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Prejudice when described as having an evolutionary and genetic background is often explained by the process of natural selection. This theory suggests that the brain patterns of early humans were actually wired to establish a type of prejudice against those of differing physical characteristics (Utsey, Ponterotto, & Porter, 2008). During the early days of human development, limited resources often caused much competition between various clans or tribes. The tendency of humans then was to give members of their own clan a priority for survival and viewed others as possible threats. One such idea is the resource retention rule theory, which suggests that prejudice views were formed especially during periods of scarce resources (Utsey, Ponterotto, & Porter, 2008). During these periods, groups of humans would try to stockpile resources for their own family or tribe which most often tended to be other people with like physical characteristics. Outsiders were avoided or viewed as less worthy of the various resources (Utsey, Ponterotto, & Porter, 2008). Another similar type of theory based on genetic evolution is called the theory of inclusive fitness (Fishbein, 2003). This theory states that people who are in the same family group will show preferential treatment toward their family and sometimes show hostility towards people from other groups (Fishbein, 2003).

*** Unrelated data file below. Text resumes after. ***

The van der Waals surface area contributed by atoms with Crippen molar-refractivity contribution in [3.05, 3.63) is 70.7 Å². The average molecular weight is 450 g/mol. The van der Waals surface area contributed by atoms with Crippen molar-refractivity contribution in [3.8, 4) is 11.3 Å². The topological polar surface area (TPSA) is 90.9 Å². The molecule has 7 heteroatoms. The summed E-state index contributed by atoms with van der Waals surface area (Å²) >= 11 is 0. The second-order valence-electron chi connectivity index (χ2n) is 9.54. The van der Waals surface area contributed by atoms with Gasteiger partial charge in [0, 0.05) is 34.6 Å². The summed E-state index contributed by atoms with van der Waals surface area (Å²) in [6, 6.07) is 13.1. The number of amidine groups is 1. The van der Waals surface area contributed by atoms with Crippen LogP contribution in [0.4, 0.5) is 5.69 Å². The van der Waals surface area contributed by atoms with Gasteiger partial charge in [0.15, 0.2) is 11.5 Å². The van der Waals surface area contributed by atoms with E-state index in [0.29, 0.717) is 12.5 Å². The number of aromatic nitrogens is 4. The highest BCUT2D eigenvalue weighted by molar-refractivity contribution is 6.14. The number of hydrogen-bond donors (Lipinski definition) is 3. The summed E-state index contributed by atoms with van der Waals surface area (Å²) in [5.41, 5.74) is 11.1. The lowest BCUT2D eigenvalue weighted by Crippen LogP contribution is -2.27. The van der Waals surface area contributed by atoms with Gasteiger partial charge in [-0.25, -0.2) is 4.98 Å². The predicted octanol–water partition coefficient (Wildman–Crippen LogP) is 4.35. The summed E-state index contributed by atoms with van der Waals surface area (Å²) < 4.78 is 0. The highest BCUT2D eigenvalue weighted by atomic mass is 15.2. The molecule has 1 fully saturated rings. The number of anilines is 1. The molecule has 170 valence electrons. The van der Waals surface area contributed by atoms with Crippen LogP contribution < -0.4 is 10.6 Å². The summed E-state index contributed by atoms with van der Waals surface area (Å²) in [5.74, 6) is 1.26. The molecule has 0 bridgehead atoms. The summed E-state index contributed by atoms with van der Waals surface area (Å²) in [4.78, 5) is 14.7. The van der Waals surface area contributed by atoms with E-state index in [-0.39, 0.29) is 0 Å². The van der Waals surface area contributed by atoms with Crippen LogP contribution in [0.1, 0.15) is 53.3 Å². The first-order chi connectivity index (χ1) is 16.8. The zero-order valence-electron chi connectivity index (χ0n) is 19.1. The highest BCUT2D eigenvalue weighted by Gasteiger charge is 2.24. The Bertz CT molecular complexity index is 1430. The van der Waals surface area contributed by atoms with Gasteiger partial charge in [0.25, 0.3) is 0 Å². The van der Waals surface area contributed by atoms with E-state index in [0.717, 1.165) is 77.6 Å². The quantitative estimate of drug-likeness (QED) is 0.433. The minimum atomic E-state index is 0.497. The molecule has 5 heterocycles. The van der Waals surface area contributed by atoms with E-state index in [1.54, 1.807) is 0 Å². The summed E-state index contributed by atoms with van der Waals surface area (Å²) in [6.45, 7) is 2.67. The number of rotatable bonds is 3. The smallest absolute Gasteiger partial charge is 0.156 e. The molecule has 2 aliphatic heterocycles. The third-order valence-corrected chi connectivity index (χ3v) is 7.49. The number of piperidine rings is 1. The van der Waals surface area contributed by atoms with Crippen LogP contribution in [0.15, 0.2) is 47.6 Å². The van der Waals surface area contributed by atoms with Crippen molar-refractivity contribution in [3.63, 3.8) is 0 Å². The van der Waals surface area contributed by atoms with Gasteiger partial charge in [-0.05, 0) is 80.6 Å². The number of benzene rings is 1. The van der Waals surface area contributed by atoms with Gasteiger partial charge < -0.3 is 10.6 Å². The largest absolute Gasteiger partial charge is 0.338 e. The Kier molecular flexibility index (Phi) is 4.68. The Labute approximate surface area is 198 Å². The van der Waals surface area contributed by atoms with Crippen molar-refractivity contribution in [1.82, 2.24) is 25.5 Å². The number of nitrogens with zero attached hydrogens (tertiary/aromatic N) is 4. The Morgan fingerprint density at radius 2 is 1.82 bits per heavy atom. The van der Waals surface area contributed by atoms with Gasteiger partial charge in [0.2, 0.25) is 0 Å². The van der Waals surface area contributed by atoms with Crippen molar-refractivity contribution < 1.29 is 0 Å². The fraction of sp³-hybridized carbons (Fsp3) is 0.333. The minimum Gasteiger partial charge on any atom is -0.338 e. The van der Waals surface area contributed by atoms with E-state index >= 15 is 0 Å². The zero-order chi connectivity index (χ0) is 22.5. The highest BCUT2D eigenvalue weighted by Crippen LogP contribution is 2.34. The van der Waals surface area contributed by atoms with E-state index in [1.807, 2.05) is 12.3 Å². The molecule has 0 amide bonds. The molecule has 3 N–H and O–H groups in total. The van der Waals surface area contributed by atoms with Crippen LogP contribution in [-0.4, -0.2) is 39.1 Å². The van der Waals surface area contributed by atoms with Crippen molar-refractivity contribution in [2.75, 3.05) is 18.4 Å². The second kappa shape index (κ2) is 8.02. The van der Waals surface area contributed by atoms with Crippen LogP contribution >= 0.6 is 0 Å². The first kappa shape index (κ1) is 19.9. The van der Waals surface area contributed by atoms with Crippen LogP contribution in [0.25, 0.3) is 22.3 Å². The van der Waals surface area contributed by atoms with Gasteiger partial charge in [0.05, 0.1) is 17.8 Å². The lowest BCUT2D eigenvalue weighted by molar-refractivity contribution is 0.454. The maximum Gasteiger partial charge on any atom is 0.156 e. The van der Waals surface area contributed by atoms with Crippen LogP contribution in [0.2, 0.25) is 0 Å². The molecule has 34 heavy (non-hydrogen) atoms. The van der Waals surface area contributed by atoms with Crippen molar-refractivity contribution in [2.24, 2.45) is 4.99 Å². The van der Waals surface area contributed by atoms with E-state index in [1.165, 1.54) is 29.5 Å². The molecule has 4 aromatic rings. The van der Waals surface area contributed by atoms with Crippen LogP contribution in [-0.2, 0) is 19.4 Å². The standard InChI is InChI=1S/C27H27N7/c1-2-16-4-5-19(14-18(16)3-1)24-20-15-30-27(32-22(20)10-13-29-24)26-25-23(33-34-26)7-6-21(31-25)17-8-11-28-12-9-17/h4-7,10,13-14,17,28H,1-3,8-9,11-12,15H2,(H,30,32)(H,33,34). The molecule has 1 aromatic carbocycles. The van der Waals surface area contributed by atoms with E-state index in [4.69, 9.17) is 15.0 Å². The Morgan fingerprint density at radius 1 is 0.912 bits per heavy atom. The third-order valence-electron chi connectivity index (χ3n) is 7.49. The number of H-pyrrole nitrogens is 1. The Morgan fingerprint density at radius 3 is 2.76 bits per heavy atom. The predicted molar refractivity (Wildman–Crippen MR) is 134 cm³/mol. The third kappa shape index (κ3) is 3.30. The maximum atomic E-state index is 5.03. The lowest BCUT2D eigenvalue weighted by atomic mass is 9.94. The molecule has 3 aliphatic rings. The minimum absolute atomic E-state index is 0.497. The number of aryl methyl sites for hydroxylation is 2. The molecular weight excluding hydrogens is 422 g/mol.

When viewing how prejudice is passed down from one generation to the next, some theories suggest that those in authority are primarily responsible for perpetuating a particular prejudice belief (Fishbein, 2003). This is accomplished by a younger generation being taught by their elders certain prejudice beliefs about those of other groups. The younger generation is expected to accept these views as complete truth and in turn pass it on to their children. It has been suggested that this method is the main source of perpetuating prejudice beliefs throughout human evolution (Fishbein, 2003). These beliefs many times are also perpetuated in modern media.